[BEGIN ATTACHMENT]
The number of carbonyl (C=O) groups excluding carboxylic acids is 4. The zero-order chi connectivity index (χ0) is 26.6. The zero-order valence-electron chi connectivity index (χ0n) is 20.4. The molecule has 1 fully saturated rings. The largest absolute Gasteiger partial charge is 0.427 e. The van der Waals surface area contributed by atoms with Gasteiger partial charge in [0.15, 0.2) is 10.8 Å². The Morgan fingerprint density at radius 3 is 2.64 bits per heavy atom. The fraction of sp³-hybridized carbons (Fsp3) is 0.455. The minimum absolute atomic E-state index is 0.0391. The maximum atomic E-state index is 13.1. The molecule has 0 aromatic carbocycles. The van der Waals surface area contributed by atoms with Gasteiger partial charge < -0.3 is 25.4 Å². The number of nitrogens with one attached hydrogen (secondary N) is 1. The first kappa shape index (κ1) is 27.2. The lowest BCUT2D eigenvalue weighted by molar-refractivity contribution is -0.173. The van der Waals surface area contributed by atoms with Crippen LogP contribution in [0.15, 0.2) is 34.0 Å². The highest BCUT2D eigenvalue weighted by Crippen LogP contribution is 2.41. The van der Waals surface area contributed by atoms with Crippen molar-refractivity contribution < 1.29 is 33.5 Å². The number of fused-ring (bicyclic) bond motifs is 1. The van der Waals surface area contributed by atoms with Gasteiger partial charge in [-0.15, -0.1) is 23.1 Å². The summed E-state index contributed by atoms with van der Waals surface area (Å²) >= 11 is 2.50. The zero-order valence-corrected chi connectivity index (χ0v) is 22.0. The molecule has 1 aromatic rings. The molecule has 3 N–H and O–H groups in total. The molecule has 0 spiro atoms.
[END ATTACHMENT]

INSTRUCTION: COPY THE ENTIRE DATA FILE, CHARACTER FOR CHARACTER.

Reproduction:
The number of carbonyl (C=O) groups excluding carboxylic acids is 4. The zero-order chi connectivity index (χ0) is 26.6. The zero-order valence-electron chi connectivity index (χ0n) is 20.4. The molecule has 1 fully saturated rings. The largest absolute Gasteiger partial charge is 0.427 e. The van der Waals surface area contributed by atoms with Gasteiger partial charge in [0.15, 0.2) is 10.8 Å². The Morgan fingerprint density at radius 3 is 2.64 bits per heavy atom. The fraction of sp³-hybridized carbons (Fsp3) is 0.455. The minimum absolute atomic E-state index is 0.0391. The maximum atomic E-state index is 13.1. The molecule has 0 aromatic carbocycles. The van der Waals surface area contributed by atoms with Gasteiger partial charge < -0.3 is 25.4 Å². The number of nitrogens with one attached hydrogen (secondary N) is 1. The first kappa shape index (κ1) is 27.2. The lowest BCUT2D eigenvalue weighted by molar-refractivity contribution is -0.173. The van der Waals surface area contributed by atoms with Crippen LogP contribution in [0.15, 0.2) is 34.0 Å². The highest BCUT2D eigenvalue weighted by Crippen LogP contribution is 2.41. The van der Waals surface area contributed by atoms with Crippen molar-refractivity contribution < 1.29 is 33.5 Å². The number of fused-ring (bicyclic) bond motifs is 1. The van der Waals surface area contributed by atoms with Gasteiger partial charge in [-0.15, -0.1) is 23.1 Å². The summed E-state index contributed by atoms with van der Waals surface area (Å²) >= 11 is 2.50. The zero-order valence-corrected chi connectivity index (χ0v) is 22.0. The molecule has 1 aromatic rings. The molecule has 3 N–H and O–H groups in total. The molecule has 0 spiro atoms.